Charity donations ‘plummet 40%’ in wake of CRC revelations

Fundraising Ireland says charities receiving hourly calls from people looking to cancel donations

Pupil Kevin Keegan with a ‘Santa Bear’ at the Central Remedial Clinic School in Dublin.  Photograph: Frank Miller/Irish Times

Pupil Kevin Keegan with a ‘Santa Bear’ at the Central Remedial Clinic School in Dublin. Photograph: Frank Miller/Irish Times

Fri, Dec 13, 2013, 13:19

Charity donations have plummeted by up to 40 per cent in the wake of the top-up payments controversy, according to Fundraising Ireland.

The umbrella group for professional fundraisers said charities were receiving phone calls on an hourly basis from people looking to cancel donations.

Chief executive Anne Hanniffy said two weeks of ongoing revelations about donations being used to top up salaries at the Central Remedial Clinic (CRC) was having a devastating impact on the sector.

While the revelations were a “million miles” from the activities or experiences of most organisations, she said it seemed all charities were being tarred with the same brush.

“There is no denying but that this is one of the most serious periods faced by the Irish non-profit sector.”

“I have been on the phone constantly to organisations over the past two weeks and they are extremely concerned that the people least able to live without their support - sick children, people with disabilities, families in need - are the ones who will most affected by this crisis in both confidence and donations.”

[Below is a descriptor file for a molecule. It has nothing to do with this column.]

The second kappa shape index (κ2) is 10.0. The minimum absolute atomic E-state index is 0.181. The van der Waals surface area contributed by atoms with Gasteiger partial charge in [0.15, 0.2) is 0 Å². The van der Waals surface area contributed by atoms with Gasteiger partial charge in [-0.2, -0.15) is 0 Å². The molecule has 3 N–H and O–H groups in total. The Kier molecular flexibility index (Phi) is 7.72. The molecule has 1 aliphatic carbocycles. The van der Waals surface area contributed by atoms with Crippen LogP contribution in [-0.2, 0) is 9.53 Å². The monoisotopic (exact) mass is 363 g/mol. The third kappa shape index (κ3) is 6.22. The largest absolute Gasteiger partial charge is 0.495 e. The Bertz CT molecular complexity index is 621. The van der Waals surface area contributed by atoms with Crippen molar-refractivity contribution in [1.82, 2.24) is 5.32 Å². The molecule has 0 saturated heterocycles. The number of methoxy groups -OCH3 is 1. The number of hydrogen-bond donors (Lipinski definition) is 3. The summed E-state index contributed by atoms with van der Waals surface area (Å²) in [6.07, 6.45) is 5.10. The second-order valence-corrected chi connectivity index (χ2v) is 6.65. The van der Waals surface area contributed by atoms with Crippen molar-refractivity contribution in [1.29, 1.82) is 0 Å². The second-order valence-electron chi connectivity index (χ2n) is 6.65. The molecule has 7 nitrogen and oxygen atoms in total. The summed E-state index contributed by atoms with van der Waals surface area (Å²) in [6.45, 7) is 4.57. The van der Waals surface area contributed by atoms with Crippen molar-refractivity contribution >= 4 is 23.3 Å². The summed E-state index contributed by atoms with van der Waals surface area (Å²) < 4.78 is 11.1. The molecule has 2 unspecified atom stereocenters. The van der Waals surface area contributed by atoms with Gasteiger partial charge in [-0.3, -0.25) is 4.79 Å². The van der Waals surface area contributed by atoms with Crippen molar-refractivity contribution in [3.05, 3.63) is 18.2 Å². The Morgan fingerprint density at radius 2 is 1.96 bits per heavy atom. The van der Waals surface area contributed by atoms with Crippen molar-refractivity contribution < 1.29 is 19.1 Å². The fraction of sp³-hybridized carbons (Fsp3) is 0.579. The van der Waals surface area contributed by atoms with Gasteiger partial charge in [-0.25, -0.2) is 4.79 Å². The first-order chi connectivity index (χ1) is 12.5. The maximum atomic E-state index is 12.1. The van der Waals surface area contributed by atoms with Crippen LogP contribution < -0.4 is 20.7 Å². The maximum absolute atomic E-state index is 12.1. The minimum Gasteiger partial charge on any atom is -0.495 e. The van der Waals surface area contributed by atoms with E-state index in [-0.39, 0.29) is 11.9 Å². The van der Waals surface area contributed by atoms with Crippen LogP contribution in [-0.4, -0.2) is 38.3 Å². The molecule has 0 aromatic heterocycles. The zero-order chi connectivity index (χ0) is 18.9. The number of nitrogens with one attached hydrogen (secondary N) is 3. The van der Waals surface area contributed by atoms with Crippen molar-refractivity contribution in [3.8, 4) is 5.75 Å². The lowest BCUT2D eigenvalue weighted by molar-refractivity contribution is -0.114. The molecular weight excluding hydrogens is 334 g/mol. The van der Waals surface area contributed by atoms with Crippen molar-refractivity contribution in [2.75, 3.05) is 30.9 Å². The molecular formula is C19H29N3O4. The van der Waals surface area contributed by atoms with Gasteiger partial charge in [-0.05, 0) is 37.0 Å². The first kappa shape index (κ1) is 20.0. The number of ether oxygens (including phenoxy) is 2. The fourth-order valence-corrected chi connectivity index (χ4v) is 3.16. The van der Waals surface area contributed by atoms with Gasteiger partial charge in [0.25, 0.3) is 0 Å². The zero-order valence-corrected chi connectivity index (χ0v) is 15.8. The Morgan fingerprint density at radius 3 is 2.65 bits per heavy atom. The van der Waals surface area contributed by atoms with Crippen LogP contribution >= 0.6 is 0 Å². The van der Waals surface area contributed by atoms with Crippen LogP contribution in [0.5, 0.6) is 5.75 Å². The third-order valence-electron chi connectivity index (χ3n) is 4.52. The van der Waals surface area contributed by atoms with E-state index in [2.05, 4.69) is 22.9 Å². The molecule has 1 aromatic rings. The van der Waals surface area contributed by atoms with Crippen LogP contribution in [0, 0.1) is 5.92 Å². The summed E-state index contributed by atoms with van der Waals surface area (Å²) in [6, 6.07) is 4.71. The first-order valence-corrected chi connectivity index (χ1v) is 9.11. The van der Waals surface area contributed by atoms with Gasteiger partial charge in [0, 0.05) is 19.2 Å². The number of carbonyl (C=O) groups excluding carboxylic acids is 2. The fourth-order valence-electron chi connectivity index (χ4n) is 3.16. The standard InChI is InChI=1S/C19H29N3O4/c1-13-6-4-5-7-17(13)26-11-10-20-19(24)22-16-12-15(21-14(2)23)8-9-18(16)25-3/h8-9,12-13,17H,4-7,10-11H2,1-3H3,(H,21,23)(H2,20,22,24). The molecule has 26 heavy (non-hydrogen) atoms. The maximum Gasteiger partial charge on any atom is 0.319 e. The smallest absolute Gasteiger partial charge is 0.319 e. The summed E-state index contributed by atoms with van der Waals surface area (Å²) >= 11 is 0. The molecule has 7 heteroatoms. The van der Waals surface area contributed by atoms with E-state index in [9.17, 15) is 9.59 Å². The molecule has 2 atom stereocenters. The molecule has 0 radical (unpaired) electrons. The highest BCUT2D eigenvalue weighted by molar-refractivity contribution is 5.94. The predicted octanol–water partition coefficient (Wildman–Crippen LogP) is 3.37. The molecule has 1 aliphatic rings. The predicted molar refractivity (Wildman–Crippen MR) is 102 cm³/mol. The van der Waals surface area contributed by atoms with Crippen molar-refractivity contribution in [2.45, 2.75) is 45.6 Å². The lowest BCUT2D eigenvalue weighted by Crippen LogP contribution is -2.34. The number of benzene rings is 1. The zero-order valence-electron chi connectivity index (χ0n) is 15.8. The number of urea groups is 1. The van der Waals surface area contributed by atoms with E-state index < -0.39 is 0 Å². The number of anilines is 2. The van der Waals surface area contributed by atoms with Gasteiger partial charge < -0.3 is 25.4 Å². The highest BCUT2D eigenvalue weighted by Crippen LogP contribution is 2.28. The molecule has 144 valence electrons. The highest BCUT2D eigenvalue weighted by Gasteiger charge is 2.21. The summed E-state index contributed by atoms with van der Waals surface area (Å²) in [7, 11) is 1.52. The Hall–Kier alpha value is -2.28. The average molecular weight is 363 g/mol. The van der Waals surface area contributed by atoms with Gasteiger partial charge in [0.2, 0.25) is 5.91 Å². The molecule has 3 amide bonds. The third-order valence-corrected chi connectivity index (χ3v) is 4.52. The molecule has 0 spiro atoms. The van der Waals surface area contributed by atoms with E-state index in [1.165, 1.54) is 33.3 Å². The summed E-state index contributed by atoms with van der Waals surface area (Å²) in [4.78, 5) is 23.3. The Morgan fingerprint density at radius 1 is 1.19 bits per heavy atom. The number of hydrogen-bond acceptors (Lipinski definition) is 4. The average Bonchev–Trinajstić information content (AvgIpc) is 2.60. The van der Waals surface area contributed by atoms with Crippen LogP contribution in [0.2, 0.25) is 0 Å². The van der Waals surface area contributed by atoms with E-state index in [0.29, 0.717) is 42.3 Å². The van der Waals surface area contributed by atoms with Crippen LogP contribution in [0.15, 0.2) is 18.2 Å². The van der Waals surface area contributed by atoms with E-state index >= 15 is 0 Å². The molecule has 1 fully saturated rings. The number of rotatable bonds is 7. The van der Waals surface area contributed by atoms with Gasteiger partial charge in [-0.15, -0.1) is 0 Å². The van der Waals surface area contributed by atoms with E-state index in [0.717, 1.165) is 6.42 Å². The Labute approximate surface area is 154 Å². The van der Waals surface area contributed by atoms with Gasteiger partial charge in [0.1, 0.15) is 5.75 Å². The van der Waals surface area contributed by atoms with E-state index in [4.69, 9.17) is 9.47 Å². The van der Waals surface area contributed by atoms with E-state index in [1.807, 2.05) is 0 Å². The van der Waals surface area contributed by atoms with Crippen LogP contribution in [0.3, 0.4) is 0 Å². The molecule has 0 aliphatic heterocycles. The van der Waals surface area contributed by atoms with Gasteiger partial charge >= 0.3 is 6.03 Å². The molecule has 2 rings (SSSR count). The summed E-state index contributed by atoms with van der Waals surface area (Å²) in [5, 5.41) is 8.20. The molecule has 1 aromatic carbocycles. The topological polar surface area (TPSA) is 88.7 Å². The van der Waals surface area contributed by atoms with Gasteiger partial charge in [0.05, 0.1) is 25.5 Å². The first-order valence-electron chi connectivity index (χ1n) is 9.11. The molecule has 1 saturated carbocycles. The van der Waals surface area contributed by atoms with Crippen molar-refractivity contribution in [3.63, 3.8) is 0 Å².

Fundraising Ireland based its estimate of the losses to the charity sector on a straw poll and on conversations with fundraising teams across the country.

Ms Hanniffy called on charities to publish their accounts online “as a matter of urgent public duty”.

She said Fundraising Ireland supported the practice of people being paid “fair and reasonable salaries” in charities, commensurate with their expertise and the impact of their work.

She also called on the Government to establish the charity regulator within the first quarter of next year, as its establishment “was already six years overdue”.

The Charities Act, which would have established a regulator for the sector, was enacted – but not enforced – in 2009.

The legislation would have also forced the country’s 8,000 charities to make their financial information public for the first time.

Minister for Justice Alan Shatter deferred the implementation of the legislation in 2011 on the grounds of cost.

However, the recent controversy surrounding salaries at the CRC has triggered fresh calls for the legislation to be implemented.

The Department of Justice indicated last week it plans to establish a charities regulator, albeit in shadow format, in the first half of next year.

“This crisis has completely undermined the years of work that most charities have invested in ensuring openness, transparency and good governance,” Ms Hanniffy said.

“It has also shown us that perhaps the time has come for a charity rating system that is based on transparency, effectiveness and impact. That way donors can be fully aware about where their money is going but also be fully appraised about whether their donation is doing what it is meant to do.”

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